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Separate the impurity? What impurity?

Everything that happened before today’s chemistry exam, it seemed, was, well, less than ideal.  I spent most of yesterday going through past papers and cramming redox couples and chemical colours (the cramming took about ten minutes) and by the time had finished, it was twenty past ten.  For some reason sleep wouldn’t come my way until almost midnight, despite going to bed one-and-a-quarter hours earlier, and when I woke up at quarter past seven the next morning, I was sleepy; the kind of sleepy you get when you don’t get enough sleep.  When I arrived at the hall, I discovered that I was in E8: a downstairs classroom that faces the quad; not an ideal classroom at all.

The exam itself, though, was fine.  I wasn’t pushed for time like I was in the other exams, and I only had to rack my brain once.  That one time was at the end of the organic chemistry paper.  Now, it never occured to me that the reaction between hydrochloric acid and a tertiary alcohol produced more than one product at all, so I had no idea how to separate them.  I sort of guessed, using eeny-meeny-miny-mo, that distillation might be used.  One in three chance, therefore, ninety per cent chance of being wrong.  (The reflux apparatus doesn’t count, so one-in-three, not one-in-four.)  I still haven’t managed to find out what the impure product is.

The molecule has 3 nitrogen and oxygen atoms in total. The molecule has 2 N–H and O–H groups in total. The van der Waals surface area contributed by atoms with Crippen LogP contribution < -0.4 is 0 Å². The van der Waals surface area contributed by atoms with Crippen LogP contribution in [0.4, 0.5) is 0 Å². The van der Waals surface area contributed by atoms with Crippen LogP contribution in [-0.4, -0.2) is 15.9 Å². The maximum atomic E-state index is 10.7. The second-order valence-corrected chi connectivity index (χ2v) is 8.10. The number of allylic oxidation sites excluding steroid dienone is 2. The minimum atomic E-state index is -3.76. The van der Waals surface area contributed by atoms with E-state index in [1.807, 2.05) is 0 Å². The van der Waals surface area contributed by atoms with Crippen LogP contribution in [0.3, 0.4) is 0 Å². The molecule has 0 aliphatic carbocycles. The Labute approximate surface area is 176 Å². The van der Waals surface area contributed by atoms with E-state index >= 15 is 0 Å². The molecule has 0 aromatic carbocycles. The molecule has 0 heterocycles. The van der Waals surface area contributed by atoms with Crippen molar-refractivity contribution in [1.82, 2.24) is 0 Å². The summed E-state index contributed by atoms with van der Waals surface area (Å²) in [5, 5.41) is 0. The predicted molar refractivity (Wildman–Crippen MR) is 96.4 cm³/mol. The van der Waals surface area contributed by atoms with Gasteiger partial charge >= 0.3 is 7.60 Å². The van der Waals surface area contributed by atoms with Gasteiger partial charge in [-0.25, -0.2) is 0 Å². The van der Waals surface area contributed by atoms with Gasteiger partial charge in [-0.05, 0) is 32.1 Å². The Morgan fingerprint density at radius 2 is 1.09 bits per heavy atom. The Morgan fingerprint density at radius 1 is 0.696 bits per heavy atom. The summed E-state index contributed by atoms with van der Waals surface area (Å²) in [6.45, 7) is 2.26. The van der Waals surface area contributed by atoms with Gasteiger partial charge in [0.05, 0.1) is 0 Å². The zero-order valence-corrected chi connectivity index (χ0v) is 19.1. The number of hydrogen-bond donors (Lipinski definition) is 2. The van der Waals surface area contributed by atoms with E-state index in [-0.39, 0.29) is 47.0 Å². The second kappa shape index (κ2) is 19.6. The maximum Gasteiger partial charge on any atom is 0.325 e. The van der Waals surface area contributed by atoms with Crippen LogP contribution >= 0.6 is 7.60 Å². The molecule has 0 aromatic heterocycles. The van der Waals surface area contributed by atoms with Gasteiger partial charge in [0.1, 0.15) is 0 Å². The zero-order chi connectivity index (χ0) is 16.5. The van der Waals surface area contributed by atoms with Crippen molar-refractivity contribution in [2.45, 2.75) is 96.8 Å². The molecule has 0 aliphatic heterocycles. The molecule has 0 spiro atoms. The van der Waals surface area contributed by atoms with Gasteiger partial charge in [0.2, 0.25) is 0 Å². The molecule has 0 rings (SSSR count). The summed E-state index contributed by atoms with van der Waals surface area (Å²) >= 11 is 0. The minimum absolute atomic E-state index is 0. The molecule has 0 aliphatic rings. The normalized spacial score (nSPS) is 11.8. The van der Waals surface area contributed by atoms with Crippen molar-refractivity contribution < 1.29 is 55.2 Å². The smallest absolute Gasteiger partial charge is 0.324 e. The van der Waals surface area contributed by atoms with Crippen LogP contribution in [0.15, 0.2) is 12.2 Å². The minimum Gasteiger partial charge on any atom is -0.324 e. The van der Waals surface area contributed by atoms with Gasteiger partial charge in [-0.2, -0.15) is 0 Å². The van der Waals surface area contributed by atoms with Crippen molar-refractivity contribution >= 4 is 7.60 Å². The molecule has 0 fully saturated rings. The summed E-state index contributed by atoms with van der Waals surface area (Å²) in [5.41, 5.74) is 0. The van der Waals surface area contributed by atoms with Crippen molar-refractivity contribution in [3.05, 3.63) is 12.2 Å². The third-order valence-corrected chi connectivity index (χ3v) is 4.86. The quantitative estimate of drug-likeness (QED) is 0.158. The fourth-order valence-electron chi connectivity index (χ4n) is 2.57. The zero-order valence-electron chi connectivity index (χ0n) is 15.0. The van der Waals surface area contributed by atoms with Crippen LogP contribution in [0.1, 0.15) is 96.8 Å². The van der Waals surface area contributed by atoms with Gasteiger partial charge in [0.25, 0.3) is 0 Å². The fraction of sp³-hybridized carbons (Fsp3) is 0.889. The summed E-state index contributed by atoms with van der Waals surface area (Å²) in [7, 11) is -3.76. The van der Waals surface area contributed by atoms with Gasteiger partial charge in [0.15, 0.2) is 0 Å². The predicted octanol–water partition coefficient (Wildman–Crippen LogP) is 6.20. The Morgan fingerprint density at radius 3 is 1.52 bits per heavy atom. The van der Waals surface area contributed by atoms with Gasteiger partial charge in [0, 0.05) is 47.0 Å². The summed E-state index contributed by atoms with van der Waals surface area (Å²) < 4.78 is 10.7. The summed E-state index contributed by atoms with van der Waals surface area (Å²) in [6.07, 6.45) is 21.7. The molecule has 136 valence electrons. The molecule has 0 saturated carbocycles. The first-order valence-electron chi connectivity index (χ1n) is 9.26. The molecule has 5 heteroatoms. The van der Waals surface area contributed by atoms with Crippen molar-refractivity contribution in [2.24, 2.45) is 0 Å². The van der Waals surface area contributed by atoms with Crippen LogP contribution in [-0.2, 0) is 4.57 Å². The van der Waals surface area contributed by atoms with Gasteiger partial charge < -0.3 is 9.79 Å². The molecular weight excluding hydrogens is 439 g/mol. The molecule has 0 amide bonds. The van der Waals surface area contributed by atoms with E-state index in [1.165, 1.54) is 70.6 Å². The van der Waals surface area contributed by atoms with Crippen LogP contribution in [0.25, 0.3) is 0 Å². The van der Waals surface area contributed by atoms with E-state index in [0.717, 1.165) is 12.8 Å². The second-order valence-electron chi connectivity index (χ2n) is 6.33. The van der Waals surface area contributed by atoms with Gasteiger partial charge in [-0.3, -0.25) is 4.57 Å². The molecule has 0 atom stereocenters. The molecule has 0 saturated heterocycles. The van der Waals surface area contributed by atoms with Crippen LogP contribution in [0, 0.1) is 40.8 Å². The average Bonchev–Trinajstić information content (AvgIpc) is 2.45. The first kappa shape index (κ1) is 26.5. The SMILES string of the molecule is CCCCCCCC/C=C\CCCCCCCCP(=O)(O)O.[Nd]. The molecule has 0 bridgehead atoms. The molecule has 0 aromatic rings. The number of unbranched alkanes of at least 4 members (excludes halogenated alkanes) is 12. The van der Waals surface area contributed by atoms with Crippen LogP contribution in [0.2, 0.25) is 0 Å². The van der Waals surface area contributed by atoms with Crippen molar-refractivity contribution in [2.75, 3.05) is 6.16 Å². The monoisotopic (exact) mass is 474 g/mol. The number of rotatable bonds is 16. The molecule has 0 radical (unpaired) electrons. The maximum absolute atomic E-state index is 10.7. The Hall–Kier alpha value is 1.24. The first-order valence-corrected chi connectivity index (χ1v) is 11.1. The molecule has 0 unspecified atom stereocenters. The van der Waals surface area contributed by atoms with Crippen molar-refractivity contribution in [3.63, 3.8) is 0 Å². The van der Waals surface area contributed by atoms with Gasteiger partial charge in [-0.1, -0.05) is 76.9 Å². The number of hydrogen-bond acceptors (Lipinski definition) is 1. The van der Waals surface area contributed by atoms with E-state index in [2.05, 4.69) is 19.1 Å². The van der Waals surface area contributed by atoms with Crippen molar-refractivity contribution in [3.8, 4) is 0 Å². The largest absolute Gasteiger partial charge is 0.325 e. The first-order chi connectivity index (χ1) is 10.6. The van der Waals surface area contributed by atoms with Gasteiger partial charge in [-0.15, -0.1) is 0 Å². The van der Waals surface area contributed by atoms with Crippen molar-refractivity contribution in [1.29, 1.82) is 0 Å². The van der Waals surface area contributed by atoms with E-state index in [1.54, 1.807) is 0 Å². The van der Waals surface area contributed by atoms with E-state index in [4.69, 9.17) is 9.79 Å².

The first question in the aqueous solutions paper amused me.  I haven’t seen particle diagrams since third form, so to get to answer a question about them now was quite fun.  The “find the mistake” questions in the oxidation-reduction paper were a nice change from the tedious questions that normally inhabit NCEA papers; a sign, perhaps, that examiners are gaining experience in setting NCEA-style questions.  Those two papers were, I found, quite straightforward.  The particles and thermochemical principles paper, being a new standard, was arguably a slight mystery with regard to its format.  If you ask me, there was too much particles and not enough thermochemical principles (that is, too much of the writing questions).

With one less standard, the length of the exam was a bit shorter; in fact, if you added up the recommended times for each paper, they only totaled to two hours and forty-five minutes.  None of the papers required rushing; in fact, aqueous solutions was considerably shorter than forty-five minutes’ worth, though by the time I had finished oxidation-reduction and organic chemistry, and had one hour forty-five to do the remaining two forty-five minute papers, I had started to relax with timing.  I finished with just under ten minutes to spare, in a remarkable contrast to the level three physics exam (where I rushed the entire exam and barely made it).

For once, the three words I have so often used to describe exams in this period need not be used here.  So even if I started the NCEA exams with a low, I walk out of NCEA exams after my only decent attempt at one.  Only one exam remains: scholarship physics, before which I have a three-day break.  I run a risk of being too nonchalant with such a long timeframe, but it’ll make a nice contrast to six exams in eight days (including weekends), and with that, I become slightly more relaxed.

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